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How Many Teeth Do Dogs Have, and Can They Lose Them?

Do dogs have the same number of teeth as we do? Do they lose “puppy teeth” just like we lose our baby teeth?

Here’s a breakdown of how many teeth dogs have as puppies and adults, and whether it’s normal for them to lose their teeth.

How Many Teeth Should a Dog Have?

The number of teeth in a dog’s mouth will change as they grow from puppies into adult dogs.

Number of Puppy Teeth

Puppies are actually born without teeth, and it’s not until they are 3 to 4 weeks of age that their puppy teeth (formally called deciduous teeth) start to erupt.

By 3-5 months of age, they will usually have all 28 of their puppy teeth. These include incisors, canines and premolars.   

Puppy Teeth

Type of Tooth

# Upper Teeth

# Lower Teeth

Age of Eruption

(weeks)

Function

Incisors

6

6

4-6

Grasping

Canines

2

2

3-5

Tearing

Premolars

6

6

5-6

Grinding

However, some dogs (particularly toy and small breed dogs) tend to take longer to develop puppy and adult teeth. 

When puppy teeth do not fall out on their own and stay in your puppy’s mouth, they are called retained teeth.

This is an issue that can lead to overcrowding, which can cause abnormal positioning of adult teeth and increased susceptibility to periodontal problems.  

Retained teeth are generally viewed as a genetic problem. It can happen in any dog but is more likely in small breed dogs. Your veterinarian will have to remove these teeth surgically to make room for the adult teeth.

Number of Adult Dog Teeth

The age of eruption of permanent teeth in dogs is between 3-7 months of age. Adult dogs have 42 permanent teeth in their mouth, as compared to a human’s normal 32 teeth. 

Their upper jaw, called the maxilla, has 20 teeth, while their lower jaw, called the mandible, has 22 teeth.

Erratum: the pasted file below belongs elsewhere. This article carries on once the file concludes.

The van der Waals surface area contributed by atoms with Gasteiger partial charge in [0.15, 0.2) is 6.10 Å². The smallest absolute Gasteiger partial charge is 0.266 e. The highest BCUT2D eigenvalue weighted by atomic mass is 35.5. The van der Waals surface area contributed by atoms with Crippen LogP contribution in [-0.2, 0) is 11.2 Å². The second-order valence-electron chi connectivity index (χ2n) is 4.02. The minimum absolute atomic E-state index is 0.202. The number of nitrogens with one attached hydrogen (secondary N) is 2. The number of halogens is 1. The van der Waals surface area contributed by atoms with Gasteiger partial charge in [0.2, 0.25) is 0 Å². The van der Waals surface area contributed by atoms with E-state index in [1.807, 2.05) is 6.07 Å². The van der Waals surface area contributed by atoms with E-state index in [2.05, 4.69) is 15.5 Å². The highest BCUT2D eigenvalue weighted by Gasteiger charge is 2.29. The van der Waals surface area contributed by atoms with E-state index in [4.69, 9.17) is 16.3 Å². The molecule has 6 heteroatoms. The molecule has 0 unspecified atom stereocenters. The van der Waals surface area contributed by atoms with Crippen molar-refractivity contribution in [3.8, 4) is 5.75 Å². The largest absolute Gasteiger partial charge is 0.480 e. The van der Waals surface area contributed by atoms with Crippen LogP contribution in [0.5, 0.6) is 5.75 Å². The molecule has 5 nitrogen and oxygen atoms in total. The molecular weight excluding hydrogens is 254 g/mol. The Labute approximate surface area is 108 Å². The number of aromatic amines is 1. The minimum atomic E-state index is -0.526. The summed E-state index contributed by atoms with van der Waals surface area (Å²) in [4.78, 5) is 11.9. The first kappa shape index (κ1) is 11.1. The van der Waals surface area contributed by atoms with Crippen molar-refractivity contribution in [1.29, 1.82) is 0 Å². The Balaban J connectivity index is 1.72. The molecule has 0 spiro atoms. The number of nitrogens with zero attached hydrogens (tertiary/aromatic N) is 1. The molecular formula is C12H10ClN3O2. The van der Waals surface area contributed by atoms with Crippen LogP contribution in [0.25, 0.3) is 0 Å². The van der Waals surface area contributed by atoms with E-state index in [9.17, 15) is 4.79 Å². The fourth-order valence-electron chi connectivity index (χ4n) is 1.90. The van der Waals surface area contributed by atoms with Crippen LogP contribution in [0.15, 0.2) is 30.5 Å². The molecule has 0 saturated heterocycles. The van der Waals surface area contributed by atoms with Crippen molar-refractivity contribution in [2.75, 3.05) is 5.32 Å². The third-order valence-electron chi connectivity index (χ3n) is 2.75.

Types of Dog Teeth

Each type of dog tooth—incisor, canine, premolar and molar—serves its own function. Here’s a breakdown of what each type of tooth does and where these teeth are located:

Adult Canine Teeth

Type of Tooth

# Upper Teeth

# Lower Teeth

Age of Eruption

(months)

Function

Incisors

6

6

2-5

Grasping

Canines

2

2

5-6

Tearing

Premolars

8

8

4-6

Grinding

Molars

4

6

4-7

Grinding

Incisors

The teeth in the front of a dog’s mouth are called incisors. The top and bottom jaw have 6 incisors.

Dogs use their incisors mostly to grab objects like food, but they are also used for chewing or grooming as well.

In both dogs and cats, these teeth are relatively small and have one root per tooth.

Canines

The canine teeth are the longest teeth in the front of the mouth that appear as “fangs.” 

Dogs have 4 canines in their mouths (2 on the upper jaw and 2 on the lower jaw). These teeth are well-developed and slightly curved to better grip objects.

Canine teeth also only have one root per tooth.

Premolars

Just behind the canines are the premolars. Adult dogs have 16 premolars—8 on the top jaw and 8 on the bottom jaw.

These teeth are used for shearing through and grinding up food.

The premolar teeth can actually have between 1 to 2 roots per tooth that anchor them in the mouth.

Molars

Molars are the teeth in the back of a dog’s mouth. They can look a lot like premolars.

There are 4 molars on the top jaw and 6 on the lower jaw.  Molars are used for grinding food into small pieces to make it easy to swallow and digest.